Pitfalls in trying to colour-proof anything
on a computer monitor.
If you ever printed something in colour and used Pantone™ colours, you’ve likely been surprised by the result. Never expect to see an exact colour match when you print Pantone™ colours on your colour printer. The same applies when printing using CMYK four-colour process or Laser Digital.
Because CMYK (Cyan-Magenta-Yellow-blacK, the four primary printing colours) is the universal standard for all four-colour process printing, they can only ¹ subjectively approximate a Pantone™ colour. The colouring agents (pigments) used to make a Pantone™ colour are unique and most PMS colours are outside the spectral limits of CMYK colour space.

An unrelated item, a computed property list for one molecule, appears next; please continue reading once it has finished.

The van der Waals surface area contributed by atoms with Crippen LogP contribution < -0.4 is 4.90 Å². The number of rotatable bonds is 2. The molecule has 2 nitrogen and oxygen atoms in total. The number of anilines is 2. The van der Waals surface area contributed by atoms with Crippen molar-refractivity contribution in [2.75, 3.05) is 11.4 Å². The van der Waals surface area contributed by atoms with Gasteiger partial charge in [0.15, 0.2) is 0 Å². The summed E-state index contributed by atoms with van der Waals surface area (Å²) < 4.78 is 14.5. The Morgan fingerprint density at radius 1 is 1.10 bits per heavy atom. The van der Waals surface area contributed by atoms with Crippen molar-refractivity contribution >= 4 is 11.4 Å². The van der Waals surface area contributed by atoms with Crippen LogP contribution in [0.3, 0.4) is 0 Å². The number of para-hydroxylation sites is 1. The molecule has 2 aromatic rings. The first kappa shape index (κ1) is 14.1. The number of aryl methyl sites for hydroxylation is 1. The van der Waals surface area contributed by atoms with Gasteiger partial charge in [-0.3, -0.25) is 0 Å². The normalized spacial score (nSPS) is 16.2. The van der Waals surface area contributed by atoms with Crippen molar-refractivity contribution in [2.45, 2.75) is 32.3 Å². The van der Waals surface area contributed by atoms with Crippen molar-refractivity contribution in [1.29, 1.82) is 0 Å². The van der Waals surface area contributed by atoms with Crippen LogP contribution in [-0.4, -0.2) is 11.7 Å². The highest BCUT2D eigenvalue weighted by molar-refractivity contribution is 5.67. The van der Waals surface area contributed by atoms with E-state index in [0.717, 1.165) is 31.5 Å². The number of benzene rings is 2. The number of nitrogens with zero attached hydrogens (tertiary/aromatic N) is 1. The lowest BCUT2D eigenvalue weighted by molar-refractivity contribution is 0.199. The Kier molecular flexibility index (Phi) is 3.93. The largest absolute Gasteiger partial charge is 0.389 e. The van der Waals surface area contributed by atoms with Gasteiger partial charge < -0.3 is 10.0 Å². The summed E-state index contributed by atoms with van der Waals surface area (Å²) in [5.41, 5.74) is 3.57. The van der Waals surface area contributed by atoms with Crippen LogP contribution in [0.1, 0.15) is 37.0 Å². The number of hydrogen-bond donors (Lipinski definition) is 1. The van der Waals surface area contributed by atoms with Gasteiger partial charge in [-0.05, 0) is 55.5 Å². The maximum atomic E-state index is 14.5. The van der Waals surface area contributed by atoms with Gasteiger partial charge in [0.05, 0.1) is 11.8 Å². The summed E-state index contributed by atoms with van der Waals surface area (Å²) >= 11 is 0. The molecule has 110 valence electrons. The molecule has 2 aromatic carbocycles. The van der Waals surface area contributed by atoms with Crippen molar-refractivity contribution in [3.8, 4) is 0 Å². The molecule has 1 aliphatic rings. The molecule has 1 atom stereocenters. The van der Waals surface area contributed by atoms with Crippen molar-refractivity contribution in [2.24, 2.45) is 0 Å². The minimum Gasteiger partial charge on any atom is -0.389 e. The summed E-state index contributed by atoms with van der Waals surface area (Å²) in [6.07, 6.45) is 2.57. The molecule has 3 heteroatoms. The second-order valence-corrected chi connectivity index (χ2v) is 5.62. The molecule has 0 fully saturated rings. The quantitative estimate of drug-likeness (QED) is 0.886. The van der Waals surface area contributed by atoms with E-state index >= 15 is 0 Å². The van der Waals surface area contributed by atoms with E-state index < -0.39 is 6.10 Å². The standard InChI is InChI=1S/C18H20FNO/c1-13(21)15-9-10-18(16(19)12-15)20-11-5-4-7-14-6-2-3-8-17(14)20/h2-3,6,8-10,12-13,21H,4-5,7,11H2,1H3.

Digital sRGB computer screens attempt to represent Pantone™ colour-space using sRGB colour-space and built-in proprietary ICC colour profiles. Because of that, you need to realize that CMYK and Pantone™ colours can (and will) look different on different ‘out-of-the-box’ monitors using their factory-set defaults. (A colour-calibrated monitor can get acceptably close.)
That’s only the half of it. It’s a totally mixed-bag when you try to print what you see.
As a final point… if you use Pantone™ colours, learn about colour separations and plate making. If you print using CMYK it’s better to trust your ‘colour-by-the-numbers” chart’ rather than what you see on your colour monitor… or do like I do… trust your experience.
¹ Many production software programs have their own specific Pantone™ profile conversion tables. These calculated values vary from one software program to the next. This link can take you to the next level.